Paying a Debt with an iTunes Card? Sounds Like a Sad Song!
Imagine pulling up to a highway toll booth and the attendant demands that you pay right now using an Apple iTunes, Amazon or PayPal gift card. That doesn’t sound right, does it?
Of course not, and the same goes for anyone who calls you and demands immediate payment using a gift card. Scammers also demand money through prepaid reloadable money cards (such as GreenDot, MoneyPak or Vanilla), or wire transfer payments (such as MoneyGram or Western Union).
Scammers who seek payment this way are, in a sense, asking you to leave an electronic cash box on a virtual table. Once you provide a card’s code or you wire money, you’ve given someone the key to that cash box and you probably can’t get your money back once they’ve taken it.
Never provide gift card or prepaid money card information, or wire money, to anyone you don’t personally know—even if the story sounds convincing.
The Most Common Scams
- IRS Scams: If someone calls unexpectedly claiming he or she is with the IRS, and threatens you if you don't pay immediately, it's a criminal calling. The IRS will contact you about debts or penalties through the mail—not the phone—and won’t demand immediate payment through a money card, gift card, or wire transfer.
- Tech Support Scams: A caller claims that somehow your computer has been identified as the source of a virus, and he or she can fix it now. By allowing the caller to remotely access your computer to “fix” the problem in exchange for immediate payment by phone, it could result in your computer’s data getting damaged or destroyed--not to mention the money you lost in the process.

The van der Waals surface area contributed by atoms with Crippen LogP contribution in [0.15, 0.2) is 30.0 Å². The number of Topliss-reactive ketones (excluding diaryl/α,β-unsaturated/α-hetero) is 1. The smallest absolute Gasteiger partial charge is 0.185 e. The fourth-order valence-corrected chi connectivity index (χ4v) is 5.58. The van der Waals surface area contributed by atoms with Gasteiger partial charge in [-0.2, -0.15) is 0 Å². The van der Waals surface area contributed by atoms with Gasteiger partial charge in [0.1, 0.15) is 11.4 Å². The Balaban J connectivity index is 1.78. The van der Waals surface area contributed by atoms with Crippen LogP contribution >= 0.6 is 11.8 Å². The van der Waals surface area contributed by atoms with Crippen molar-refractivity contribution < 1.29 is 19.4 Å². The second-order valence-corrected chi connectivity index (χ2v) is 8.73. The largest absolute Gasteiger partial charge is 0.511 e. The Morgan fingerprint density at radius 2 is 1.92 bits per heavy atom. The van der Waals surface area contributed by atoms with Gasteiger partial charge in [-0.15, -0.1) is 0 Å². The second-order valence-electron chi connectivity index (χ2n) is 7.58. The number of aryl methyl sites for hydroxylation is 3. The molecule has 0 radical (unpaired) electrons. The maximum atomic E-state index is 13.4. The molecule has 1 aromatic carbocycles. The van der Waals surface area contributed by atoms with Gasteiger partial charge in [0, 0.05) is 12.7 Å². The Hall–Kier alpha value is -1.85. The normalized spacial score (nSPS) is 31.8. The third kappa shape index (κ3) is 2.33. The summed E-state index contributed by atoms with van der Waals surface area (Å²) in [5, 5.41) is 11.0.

- “Grandparent” Scams: A frantic caller will try to convince you that he or she is a relative, government official, or even defense lawyer, claiming that there’s been an accident, incident or emergency. The caller seeks immediate payment over the phone. No matter how bad or legitimate it sounds, take the time you need to check out what’s very likely a phony story. Ask personal questions that only your loved one would know. Try to contact other family members, a close friend, or even law enforcement to help you.
If you just provided card information or wired money and realize you may have been scammed, report it immediately.
- If you provided card information, contact the card provider.
- If you wired money, report suspected fraud to Western Union’s fraud hotline at 1-800-448-1492, or MoneyGram at 1-800-MONEYGRAM (1-800-666-3947).
Unfortunately, it may be too late to stop or reverse the transaction, but it is worth every effort. You should also file a police report, and file a complaint with the Federal Trade Commission (FTC) at www.FTC.gov. You can also file a complaint with the Attorney’s Consumer Protection Division.